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Lessons in Chemistry by Bonnie Garmus

By May 4, 2023August 12th, 2023No Comments

Lessons in Chemistry by Bonnie Garmus

I’ve heard it said that Gal Gadot’s 2017 Wonder Woman is an amazing role model for women. I disagree. To me, although she competes in a man’s world, and on physical strength which represents such a male-dominated arena, she still conforms to the male standard of what a woman should look like. And besides – she’s a fantasy character.

On the other hand, meet Elizabeth Zott.

Elizabeth is tall and angular with hair ‘the colour of burnt buttered toast’ piled on top of her head and held in place by a pencil. When she isn’t wearing baggy trousers, she wears shapeless dresses that button all the way from the neck to the hemline, and sensible shoes. But when Elizabeth Zott walks into a room she commands attention; she is a striking woman who is confident of who she is.

And what Elizabeth Zott is, is a chemist, and a brilliant one at that.

Unfortunately, that level of intelligence in a woman simply cannot be acknowledged or tolerated in sexist 1950s California.

Synopsis of Lessons in Chemistry by Bonnie Garmus

It’s the mid-1950s in Southern California and Elizabeth Zott is the only woman in a team of research chemists at Hastings Research Institute. Two years earlier she had been forced to quit her Masters course just ten days before graduation, for fending off a violent sexual attack by the head of her research team.

Nothing had changed in the ensuing two years, and we find Elizabeth still having to continuously prove herself in a world where only men were considered capable of going to work and doing important things. Women, on the other hand, were deemed less capable, less intelligent, and less inventive. They should stay at home and raise children. But Elizabeth Zott didn’t want children, nor did she want to stay at home and be a housewife. What Elizabeth wanted was to be allowed to continue her work, and to be recognized for her achievements.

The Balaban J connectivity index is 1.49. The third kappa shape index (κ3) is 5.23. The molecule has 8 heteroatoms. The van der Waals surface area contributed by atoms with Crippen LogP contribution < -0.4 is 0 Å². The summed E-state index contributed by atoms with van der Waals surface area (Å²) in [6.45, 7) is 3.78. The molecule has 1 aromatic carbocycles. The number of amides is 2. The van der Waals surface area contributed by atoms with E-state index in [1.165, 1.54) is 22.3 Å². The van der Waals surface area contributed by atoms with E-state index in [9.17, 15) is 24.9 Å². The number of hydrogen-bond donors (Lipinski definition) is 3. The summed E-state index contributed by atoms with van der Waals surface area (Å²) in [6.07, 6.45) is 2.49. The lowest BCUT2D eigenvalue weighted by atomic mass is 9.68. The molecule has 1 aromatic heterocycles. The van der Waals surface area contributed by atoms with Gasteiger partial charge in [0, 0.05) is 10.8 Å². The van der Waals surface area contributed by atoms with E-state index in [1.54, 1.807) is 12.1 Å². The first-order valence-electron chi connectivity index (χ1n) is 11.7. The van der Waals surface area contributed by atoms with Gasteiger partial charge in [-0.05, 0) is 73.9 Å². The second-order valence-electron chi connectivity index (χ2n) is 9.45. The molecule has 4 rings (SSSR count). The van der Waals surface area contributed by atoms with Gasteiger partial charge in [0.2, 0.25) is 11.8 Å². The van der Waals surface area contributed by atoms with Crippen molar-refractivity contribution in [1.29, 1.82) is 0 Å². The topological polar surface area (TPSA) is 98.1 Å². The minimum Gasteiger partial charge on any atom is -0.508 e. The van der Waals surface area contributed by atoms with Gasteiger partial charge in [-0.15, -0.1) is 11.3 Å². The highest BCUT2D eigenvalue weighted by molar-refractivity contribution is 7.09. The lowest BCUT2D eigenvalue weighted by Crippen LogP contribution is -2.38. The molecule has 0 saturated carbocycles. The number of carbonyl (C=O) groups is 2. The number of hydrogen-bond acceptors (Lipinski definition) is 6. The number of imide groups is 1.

When she walks into the private laboratory of Calvin Evans, the acclaimed chemist, and helps herself to a large box of beakers, her life shifts. Consumed with desire for each other, she begins a passionate relationship with Evans. Despite his repeated attempts to propose, she refuses to marry him on the grounds that inevitably, her scientific achievements will be submerged beneath his name.

Calvin introduces Elizabeth to the sport of rowing, and their idyllic family of three (including the brilliantly named Six-Thirty, a stray dog who is equally instantly drawn to Elizabeth and follows her home one day at precisely six-thirty) thrives. But when tragedy strikes, both Elizabeth and Six-Thirty become weighed down by a sense of guilt and unbearable loss, and Elizabeth discovers she’s pregnant.

If Bonnie Garmus hadn’t managed to make Lessons in Chemistry such a funny and addictively engaging read, it would be downright depressing. But the narrative is a fitting showcase for Elizabeth’s perpetual flouting of convention, from still rowing, long into her pregnancy, to converting her kitchen into a laboratory and making coffee with the aid of test tubes and a Bunsen burner.

We follow Elizabeth through the trials of pregnancy and the first year of raising a baby as a single-parent mother in 60s California, all the while pursuing her joint passions of chemistry and rowing. When she learns that Madeline, her daughter, was donating her lunch box (filled with nutritional and tasty fuel for learning, presented with one-line thoughts-for-the-day such as: It is not your imagination. Most people are awful) to Amanda Pine, Elizabeth confronts the girl’s father. And so begins her career as a TV cook scientist.

My review

Lessons in Chemistry is a pacy, witty, inventive narrative of one woman’s struggle to be recognized in a world riddled with sexism in every aspect of life. To read it now is to cringe at the blatant sexual discrimination that was rife across the globe and to wonder how on earth we allowed it to exist for so long. But hindsight is an easily acquired skill – foresight is a much rarer gift.

From off-the-wall-parenting to dog wisdom – tutored by Elizabeth, Six-Thirty has a word count of 648 and rising – via a TV cooking show with a distinctly ‘mad professor’ edge to it, we accompany Elizabeth on her one-woman crusade against sex discrimination in the workplace, and in the home.

I laughed out loud, occasionally gasped, raged, and mourned as Elizabeth, Madeline and Six-Thirty allowed me to observe their distinctly quirky and utterly seductive lifestyle, and I was gutted when it ended.

Lessons in Chemistry is to be made into a TV series for Apple. I’m not familiar with Brie Larson (the actor who is playing Elizabeth) but ironically, given my opening statement, she was Captain Marvel in Avengers – Quantum Encounter so I really hope she can do justice to a real role model.


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